Of equal significance, Canada has agreed to the importance of the specific measures contained in CRPD, measures which are intended to give effect to the principles and ideals in CRPD. In practice, this means that as a country, we now must embark on a process of becoming more familiar with the specifics of CRPD. We must review our existing programs and services using CRPD as a lens. It also means that we must, over time, put into place operational policies and programs in support of the paradigm shift the Convention entails.
One of the key principles of CRPD is: "Respect for difference and acceptance of persons with disabilities as part of human diversity and humanity". Accessible transportation and information systems, for example, can no longer be considered by designers, producers and service providers as exceptions.
Besides, Canadian substantive equality and human rights principles have already set us in this direction. We have now reaffirmed that this is where we are going. If I can speak personally for a moment about the practical implication of the above principle, I would say that over the years I have worked and have been active in various settings.
CCD distinguishes itself in that it applies the principle of accessibility and acceptance. Question: What are some key milestones that Canadians with disabilities watch for as the Government of Canada begins to address its obligations under the CRPD?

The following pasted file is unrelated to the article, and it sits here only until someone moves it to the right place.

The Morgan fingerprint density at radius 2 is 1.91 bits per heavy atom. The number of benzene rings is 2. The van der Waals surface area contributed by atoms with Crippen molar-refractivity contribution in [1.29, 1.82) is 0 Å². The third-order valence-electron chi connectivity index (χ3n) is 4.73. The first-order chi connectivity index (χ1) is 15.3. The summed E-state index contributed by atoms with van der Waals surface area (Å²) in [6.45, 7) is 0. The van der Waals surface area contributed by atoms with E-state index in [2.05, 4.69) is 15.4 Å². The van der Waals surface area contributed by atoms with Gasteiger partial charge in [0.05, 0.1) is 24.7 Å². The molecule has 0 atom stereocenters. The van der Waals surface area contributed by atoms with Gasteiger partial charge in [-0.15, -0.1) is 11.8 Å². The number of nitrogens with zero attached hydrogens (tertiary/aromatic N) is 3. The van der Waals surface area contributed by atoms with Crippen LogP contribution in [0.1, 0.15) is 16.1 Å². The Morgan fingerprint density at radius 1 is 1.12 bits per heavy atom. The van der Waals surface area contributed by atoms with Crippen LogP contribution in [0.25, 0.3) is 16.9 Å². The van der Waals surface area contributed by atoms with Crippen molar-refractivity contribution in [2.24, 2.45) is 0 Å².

Vangelis: In fulfillment of article 35, Canada must submit a comprehensive report in April The credibility of this report and its effectiveness as a basis on which we are going to make progress and measure it in the future will be greatly enhanced through engagement of the disability community.
The implementation of CRPD entails putting in place appropriate mechanisms of reviewing existing policies and programs, planning actions, monitoring and evaluating results, reporting information about the progress we make.
All this has to happen with the involvement of the disability community and in cooperation with the provinces and territories.A Voice of Our Own. BBC World Service, At present this site reflects the contents of the published Radio Times BBC listings. We will retain information submitted to us for possible future use, to help fill in gaps in the data and to help us bring the BBC’s broadcast history to life, but we will not be publishing it at this.